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Ludwig van BEETHOVEN (1770-1827)
Piano Sonata No. 4 in E flat, Op. 7 (1796-97) [27:53]
Piano Sonata No. 14 in C-sharp minor, Op. 27 No 2, Moonlight (1801) [14:28]
Fantasy in G minor, Op. 77 (1809) [9:06]
Piano Sonata No. 24 in F-sharp, Op 78 (1809) [9:42]
Jonathan Biss (piano)
rec. 23-25 May 2012, Performing Arts Center, Purchase College, State University of New York
ONYX4094 [70:43]

This is Volume Two in the projected cycle of Beethoven piano sonatas by the young American pianist, Jonathan Biss (b. 1980). The first volume included sonatas numbers 5, 11, 12 and 26 (see review).
The programme has been discerningly chosen. It includes one of the best-known of all Beethoven’s sonatas, the so-called Moonlight. In his lively booklet note Jonathan Biss describes the famous first movement as “eerily still but absolutely not peaceful.” His delivery of the music is by no means shorn of poetry but it’s also controlled and objective and I like the way he keeps the music moving forward with purpose. Does Biss see the short second movement as an interlude, I wonder? It sounds almost nonchalant here, though I’m absolutely certain that the reading is as well-considered as anything else on the programme; I like Biss’s way with this little movement, not least because it makes the finale all the more effective. The finale bursts out of the traps in a torrent of notes. Biss describes it as “an uninhibited exhibition of everything that is reined in previously.” The music needs to be projected with great energy and vitality to make its proper effect and Biss is just the man for the job. Here we see Beethoven the stormy petrel.
The Op. 78 sonata is an odd work, not least because it consists of just two movements, one much longer than the other. So its structure is unusual and it plays for less than 10 minutes. Was the Op 77 Fantasy intended as a companion piece? That’s uncertain but it’s intelligent programming by Biss to include both works. Biss describes the opening movement of Op. 78 as “mellifluous and songlike” and that, in the main, is how he plays it. That description doesn’t mean that the music is soft-centred, however, and where a more robust approach is warranted Biss responds appropriately. I like Biss’s thought that in the short second movement Beethoven’s humour is of the tongue-sticking-out variety. The music is explosively energetic and the humour is on the broad side; had Beethoven been twenty years younger when he wrote it we might describe this movement as precocious. Biss’s pianism is effervescent and dazzling.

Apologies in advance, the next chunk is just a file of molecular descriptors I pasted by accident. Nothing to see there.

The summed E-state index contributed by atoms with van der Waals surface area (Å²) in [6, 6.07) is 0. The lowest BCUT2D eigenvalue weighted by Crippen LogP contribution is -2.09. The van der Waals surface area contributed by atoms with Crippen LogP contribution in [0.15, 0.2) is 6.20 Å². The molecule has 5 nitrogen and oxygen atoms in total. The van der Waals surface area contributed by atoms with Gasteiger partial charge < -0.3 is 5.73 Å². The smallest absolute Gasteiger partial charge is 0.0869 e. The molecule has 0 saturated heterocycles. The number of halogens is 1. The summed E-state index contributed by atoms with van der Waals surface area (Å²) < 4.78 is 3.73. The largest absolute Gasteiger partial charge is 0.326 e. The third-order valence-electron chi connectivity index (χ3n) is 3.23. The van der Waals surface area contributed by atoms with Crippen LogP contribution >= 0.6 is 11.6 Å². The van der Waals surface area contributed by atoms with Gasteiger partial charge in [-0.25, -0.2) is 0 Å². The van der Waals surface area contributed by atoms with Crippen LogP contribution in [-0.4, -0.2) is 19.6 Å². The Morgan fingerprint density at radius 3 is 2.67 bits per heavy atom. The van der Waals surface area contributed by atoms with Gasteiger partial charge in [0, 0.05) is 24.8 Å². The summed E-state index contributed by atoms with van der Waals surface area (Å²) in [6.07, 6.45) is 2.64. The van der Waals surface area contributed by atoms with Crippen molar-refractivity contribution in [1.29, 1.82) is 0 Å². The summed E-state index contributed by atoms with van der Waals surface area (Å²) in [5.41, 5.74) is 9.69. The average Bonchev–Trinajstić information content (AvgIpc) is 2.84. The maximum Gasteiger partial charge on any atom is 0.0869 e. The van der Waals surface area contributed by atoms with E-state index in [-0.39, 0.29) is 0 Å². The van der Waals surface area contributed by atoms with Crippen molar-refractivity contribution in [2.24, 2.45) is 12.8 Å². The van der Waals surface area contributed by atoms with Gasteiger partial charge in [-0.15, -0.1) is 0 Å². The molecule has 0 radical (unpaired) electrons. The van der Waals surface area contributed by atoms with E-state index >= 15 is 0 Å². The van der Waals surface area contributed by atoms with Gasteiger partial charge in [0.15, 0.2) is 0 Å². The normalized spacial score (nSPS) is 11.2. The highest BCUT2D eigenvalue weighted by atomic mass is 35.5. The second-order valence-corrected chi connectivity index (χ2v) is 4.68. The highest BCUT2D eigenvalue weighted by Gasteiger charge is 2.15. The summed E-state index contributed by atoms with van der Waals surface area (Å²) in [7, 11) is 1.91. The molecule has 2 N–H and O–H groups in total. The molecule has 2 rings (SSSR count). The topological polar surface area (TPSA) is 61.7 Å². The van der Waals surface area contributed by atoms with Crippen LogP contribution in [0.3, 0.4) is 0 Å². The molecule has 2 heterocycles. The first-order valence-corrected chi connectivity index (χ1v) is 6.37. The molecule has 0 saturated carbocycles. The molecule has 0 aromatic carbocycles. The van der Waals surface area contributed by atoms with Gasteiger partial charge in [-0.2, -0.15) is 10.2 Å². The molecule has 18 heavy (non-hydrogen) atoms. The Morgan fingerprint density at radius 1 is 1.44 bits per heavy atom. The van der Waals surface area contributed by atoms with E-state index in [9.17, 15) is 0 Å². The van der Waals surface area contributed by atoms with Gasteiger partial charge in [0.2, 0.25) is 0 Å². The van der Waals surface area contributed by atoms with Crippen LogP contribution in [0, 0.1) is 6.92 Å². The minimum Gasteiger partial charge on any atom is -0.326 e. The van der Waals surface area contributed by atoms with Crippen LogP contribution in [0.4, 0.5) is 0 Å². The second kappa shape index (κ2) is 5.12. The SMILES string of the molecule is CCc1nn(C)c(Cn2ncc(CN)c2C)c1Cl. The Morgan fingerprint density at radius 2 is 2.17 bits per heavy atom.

The G minor Fantasy is a strange composition. In its opening minutes several thematic ideas are tossed around and then, it seems, quickly cast aside. It seems a freewheeling piece and these opening pages contain some turbulent passages. Then, almost out of nowhere (at 4:55) Beethoven reveals a theme that is fairly unremarkable – by his standards – and proceeds to devote the rest of the Fantasy to variations on that theme. The abrupt ending to the work is yet another surprise. It’s not immediately obvious, at least to me, how Opp. 77 and 78 might be complementary pieces but I found Jonathan Biss’s account of the Fantasy was compelling.
The earliest piece here is the Op. 7 sonata. As Jonathan Biss points out, this is the longest of all Beethoven’s sonatas with the exception of the Hammerklavier. He writes about it with great enthusiasm and that enthusiasm is carried over into his playing. From the very start of the first movement Beethoven displays energy and great confidence in his writing – as does Biss in his playing. There’s tremendous rhythmic vitality on display here. There are some lyrical stretches, which Biss shapes and shades most effectively, but for the most part the performance is characterised by urgency and rightly so. The gravely expressive Largo is described by Biss as “one of Beethoven’s earliest (and already breathtaking) surveys of the cosmos.” His playing is very fine here, with frequent examples of an exquisite touch, and he confirms here that he’s as well suited to the philosophical side of Beethoven as he is to the composer’s more energetic vein. In the rondo finale Biss really catches the ‘giocoso’ element, finding lots of variety along the way. He’s fiery in the “fist-shaking” central episode and eventually brings the sonata to a very satisfying conclusion.
This is a very impressive disc. Jonathan Biss is a fine, technically adept and evidently thoughtful Beethoven pianist. I enjoyed these well-recorded performances very much. Future volumes in this cycle are eagerly awaited.
John Quinn
Click here to read an interview with Jonathan Biss by Aart van der Wal for MusicWeb International Seen and Heard.